Merriam-Webster Chooses Its Word of the Year

It's 'gaslighting'
By Newser Editors and Wire Services
Posted Nov 28, 2022 2:40 AM CST
Updated Dec 3, 2022 4:45 PM CST
Merriam-Webster Chooses Its Word of the Year
Gas lamps illuminate St. Louis' Gaslight Square on April 2, 1962.   (AP Photo/JMH, File)

“Gaslighting”—mind manipulating, grossly misleading, downright deceitful—is Merriam-Webster's word of the year, the AP reports. Lookups for the word on increased 1,740% in 2022 over the year before. But something else happened. There wasn't a single event that drove significant spikes in the curiosity, as it usually goes with the chosen word of the year (last year's was "vaccine"). The gaslighting was pervasive. “It’s a word that has risen so quickly in the English language, and especially in the last four years, that it actually came as a surprise to me and to many of us,” said Peter Sokolowski, Merriam-Webster's editor at large, in an exclusive interview with the AP ahead of Monday's unveiling. “It was a word looked up frequently every single day of the year,” he said.

There were deepfakes and the dark web. There were deep states and fake news. And there was a whole lot of trolling. Merriam-Webster's top definition for gaslighting is the psychological manipulation of a person, usually over an extended period of time, that “causes the victim to question the validity of their own thoughts, perception of reality, or memories and typically leads to confusion, loss of confidence and self-esteem, uncertainty of one’s emotional or mental stability, and a dependency on the perpetrator.” Gaslighting is a heinous tool frequently used by abusers in relationships—and by politicians and other newsmakers. It can happen between romantic partners, within a broader family unit and among friends. It can be a corporate tactic, or a way to mislead the public.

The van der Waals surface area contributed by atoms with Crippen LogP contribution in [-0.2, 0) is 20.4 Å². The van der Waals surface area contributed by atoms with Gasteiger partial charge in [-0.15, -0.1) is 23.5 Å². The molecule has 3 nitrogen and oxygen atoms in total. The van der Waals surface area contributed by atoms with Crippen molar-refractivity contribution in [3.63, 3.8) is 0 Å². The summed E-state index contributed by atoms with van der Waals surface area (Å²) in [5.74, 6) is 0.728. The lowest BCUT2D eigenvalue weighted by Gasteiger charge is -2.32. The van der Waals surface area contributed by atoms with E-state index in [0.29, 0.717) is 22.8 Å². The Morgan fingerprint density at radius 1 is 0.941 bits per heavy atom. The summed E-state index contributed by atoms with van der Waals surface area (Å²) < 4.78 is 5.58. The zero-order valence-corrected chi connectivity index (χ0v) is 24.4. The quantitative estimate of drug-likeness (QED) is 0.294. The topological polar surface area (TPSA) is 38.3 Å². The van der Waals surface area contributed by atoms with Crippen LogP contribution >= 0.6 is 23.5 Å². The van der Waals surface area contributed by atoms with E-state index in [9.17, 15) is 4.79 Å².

There's also “medical gaslighting,” when a health care professional dismisses a patient's symptoms or illness as “all in your head.” Despite its relatively recent prominence—including Gaslighter, the Chicks' 2020 album featuring the rousingly angry titular single—the word was brought to life more than 80 years ago with Gas Light, a 1938 play by Patrick Hamilton that birthed two film adaptations in the 1940s. Merriam-Webster, which logs 100 million pageviews a month on its site, chooses its word of the year based solely on data. Sokolowski and his team weed out evergreen words most commonly looked up to gauge which word received a significant bump over the year before. “Gaslighting,” Sokolowski said, spent all of 2022 in the top 50 words looked up on to earn top dog word of the year status. Rounding out this year's Top 10 are:

  1. “Oligarch,” driven by Russia's invasion of Ukraine.
  2. “Omicron,” the persistent COVID-19 variant and the 15th letter of the Greek alphabet.
  3. “Codify,” as in turning abortion rights into federal law.
  4. “Queen consort,” what King Charles’ wife, Camilla is newly known as.
  5. “Raid,” as in the search of former President Trump’s Mar-a-Lago home.
  6. “Sentient,” with lookups brought on by Google canning the engineer who claimed an unreleased AI system had become sentient.
  7. “Cancel culture,” enough said.
  8. “LGBTQIA,” for lesbian, gay, bisexual, transgender, queer or questioning, intersex, and asexual, aromantic or agender.
  9. “Loamy,” which many Wordle users tried back in August, though the right word that day was “clown.”
(More word of the year stories.)

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